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Recent student surveys on accommodation preferences put the emphasis on public transit access, cost, and safety in student decision making around housing
The surveys point to opportunities for housing providers to step up security provisions and to offer more common spaces and related services within student housing facilities
When students consider where to study, of course they think about quality of education, about post-study employment opportunities, and about making connections for life. But they also think about practicalities – and so do their parents. Where will they live? How much will it cost? Is there transit nearby? What security measures are in place at the accommodation they will call their home for the length of their study?
These non-academic factors are very influential for students weighing the pros and cons of studying at one institution versus another – perhaps especially so when the availability and cost of student accommodation is an increasingly pressing issue in several destinations. Global investment in purpose-built student housing reached a record-high US$16 billion in 2016, more than double the figure in 2014, underscoring the importance of housing.
When it comes to accommodation, students don’t just have one question about accommodation; they have dozens, and the answer to each matters a great deal. Institutions, schools, and PBSA (purpose-built student accommodation) providers are now able to access a steady stream of global research to help them anticipate students’ and parents’ questions and to design student housing to include popular amenities and features.
Students’ preferences in six countries
A six-country study conducted among 4,000 university students by Sodexo UK – the University Lifestyle Survey – found that the top non-academic factor influencing students’ choice of university was the availability of good transit links (41%), followed by the cost of accommodation (30%).
When students were asked about facilities in general, the availability of good IT and study facilities was important to (38%), and nearly as many (32%) cited good social facilities. The most common services that students had in their housing were wifi (76%), a laundrette (62%), and security (58%). The prevalence of wifi is a good match for students’ preferences, as is security. But the Sodexo UK survey found that, “Social space and sports facilities were a lot less common – only a third (32%) had social space (i.e., a café or bar) and only 29% had a gym.” These low percentages, when considered alongside the relatively high demand for social spaces among surveyed students, suggest potential for competitive differentiation and for design strategies.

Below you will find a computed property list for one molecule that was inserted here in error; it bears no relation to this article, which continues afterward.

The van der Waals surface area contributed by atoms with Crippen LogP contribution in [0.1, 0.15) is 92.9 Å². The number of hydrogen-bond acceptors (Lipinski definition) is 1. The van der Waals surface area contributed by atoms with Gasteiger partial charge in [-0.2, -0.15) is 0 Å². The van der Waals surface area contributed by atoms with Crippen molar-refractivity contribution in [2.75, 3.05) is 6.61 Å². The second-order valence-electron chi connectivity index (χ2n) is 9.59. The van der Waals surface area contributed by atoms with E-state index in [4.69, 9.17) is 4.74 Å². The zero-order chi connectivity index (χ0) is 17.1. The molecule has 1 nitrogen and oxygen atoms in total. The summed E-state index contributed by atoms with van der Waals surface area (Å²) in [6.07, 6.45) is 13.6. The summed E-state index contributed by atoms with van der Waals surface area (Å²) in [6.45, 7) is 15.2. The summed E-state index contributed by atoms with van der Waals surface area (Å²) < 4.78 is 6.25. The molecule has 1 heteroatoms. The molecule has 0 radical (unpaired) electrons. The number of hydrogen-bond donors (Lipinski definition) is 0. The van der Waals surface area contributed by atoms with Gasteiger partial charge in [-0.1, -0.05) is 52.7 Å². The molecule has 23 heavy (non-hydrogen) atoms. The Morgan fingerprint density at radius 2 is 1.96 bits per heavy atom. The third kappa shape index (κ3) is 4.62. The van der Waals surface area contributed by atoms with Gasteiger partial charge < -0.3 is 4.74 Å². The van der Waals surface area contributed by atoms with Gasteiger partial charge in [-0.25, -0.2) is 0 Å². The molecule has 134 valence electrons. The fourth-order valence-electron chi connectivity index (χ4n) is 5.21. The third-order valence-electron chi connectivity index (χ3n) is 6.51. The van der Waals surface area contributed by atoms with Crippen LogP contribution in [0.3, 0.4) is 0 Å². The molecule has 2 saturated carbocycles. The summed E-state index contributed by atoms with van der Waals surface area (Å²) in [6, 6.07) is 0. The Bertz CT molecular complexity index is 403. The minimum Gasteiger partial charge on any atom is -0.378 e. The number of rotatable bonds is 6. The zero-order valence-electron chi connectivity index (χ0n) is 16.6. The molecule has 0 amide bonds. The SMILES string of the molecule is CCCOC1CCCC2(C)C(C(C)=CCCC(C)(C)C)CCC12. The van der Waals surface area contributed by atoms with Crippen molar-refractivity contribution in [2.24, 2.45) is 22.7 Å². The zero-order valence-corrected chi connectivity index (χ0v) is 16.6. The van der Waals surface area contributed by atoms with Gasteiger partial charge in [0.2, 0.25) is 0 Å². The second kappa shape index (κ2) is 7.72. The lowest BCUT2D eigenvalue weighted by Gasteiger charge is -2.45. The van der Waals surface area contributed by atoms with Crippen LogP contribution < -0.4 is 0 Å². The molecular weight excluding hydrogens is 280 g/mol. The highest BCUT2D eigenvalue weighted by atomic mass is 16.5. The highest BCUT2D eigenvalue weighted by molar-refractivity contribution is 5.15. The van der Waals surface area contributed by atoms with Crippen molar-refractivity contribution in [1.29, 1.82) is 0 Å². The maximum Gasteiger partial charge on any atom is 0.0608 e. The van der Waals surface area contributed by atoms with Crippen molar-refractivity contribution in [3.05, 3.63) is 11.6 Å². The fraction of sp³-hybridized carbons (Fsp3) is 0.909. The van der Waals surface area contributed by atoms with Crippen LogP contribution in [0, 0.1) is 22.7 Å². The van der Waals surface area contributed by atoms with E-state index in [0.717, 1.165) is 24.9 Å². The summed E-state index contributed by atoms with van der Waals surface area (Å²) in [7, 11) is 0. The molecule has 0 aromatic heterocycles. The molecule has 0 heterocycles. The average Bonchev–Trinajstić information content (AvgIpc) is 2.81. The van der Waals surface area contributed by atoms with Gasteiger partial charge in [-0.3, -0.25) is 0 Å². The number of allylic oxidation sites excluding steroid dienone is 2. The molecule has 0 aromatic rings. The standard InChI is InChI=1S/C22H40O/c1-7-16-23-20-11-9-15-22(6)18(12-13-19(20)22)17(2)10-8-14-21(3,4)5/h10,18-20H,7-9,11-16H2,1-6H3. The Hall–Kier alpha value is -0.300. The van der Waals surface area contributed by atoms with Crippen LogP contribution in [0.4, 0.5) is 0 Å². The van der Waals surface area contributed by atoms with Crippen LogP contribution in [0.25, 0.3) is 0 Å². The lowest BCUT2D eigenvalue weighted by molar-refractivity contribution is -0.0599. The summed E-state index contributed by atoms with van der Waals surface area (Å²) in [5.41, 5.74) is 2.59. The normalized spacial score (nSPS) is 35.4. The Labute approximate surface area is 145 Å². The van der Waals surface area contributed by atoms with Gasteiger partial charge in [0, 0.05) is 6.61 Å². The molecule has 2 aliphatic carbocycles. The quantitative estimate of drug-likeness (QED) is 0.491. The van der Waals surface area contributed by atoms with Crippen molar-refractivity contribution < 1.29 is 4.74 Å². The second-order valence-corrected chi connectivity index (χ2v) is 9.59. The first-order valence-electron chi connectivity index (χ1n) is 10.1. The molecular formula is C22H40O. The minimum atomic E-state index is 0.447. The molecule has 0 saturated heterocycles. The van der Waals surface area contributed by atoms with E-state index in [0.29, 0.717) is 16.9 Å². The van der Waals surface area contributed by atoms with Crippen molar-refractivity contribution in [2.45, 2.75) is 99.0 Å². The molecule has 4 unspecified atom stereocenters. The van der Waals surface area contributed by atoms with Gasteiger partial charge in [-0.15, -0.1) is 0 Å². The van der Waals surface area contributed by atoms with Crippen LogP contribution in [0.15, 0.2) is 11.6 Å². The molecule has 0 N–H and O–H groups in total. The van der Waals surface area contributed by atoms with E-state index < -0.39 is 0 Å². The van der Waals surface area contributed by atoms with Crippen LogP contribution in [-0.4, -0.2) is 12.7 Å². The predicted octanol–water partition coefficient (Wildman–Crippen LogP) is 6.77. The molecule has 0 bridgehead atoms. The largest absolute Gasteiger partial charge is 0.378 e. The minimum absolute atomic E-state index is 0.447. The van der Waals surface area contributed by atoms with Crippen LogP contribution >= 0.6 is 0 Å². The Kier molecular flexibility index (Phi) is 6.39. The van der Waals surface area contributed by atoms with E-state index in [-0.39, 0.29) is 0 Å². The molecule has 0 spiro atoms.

The importance of amenities in student accommodation
In other research news, StudentMarketing has conducted a study across 15 European cities and among more than 1,000 PBSAs to determine which student accommodation amenities are most common. As they note,
“With an additional 335,000 internationally mobile degree students in Europe by 2020, and continuing growth in the number of incoming students on short-term programmes such as Erasmus+ and US study abroad, the need to know what these students want in their ‘home away from home’ is critical to occupancy. Are investors and PBSA operators prepared for their needs, now and in the future?”
More than half of the PBSAs across the cities had a laundry room, a communal kitchen, and a TV room. These amenities are, of course, nothing new, and would be expected by the vast majority of students travelling far from home to study and live. What’s interesting is that less than half of the PBSAs had a bike room, study room, gym, garden, or bar or cafeteria for socialising. Again, PBSAs offering one or more of these amenities stand to gain an important edge in their marketing.
Easing parents’ fears
Crucially, only half of PBSAs surveyed by StudentMarketing (51% to be precise) provided access control systems and identifiable security measures, a small percentage given that, as the StudentMarketing report authors note, “security and safety are now coming to the fore in Europe, with parents wanting their children to feel safe in the current precarious geopolitical era.” They add,
“There is clearly an opportunity for PBSAs to either upgrade or incorporate tangible security features in their developments to attract occupants through their parents.”
Staying in step
The report’s other recommendations for new PBSA developments to respond to today’s generation of students are:
The incorporation of social spaces (e.g., bars, cafeterias, club rooms) – only 29% of the PBSAs they surveyed had these, and the Sodexo UK research referenced earlier in this article also highlights this as a market opportunity;
The inclusion of gyms and outdoor areas for a generation of students that is famously active; less than a third of the PBSAs surveyed had these.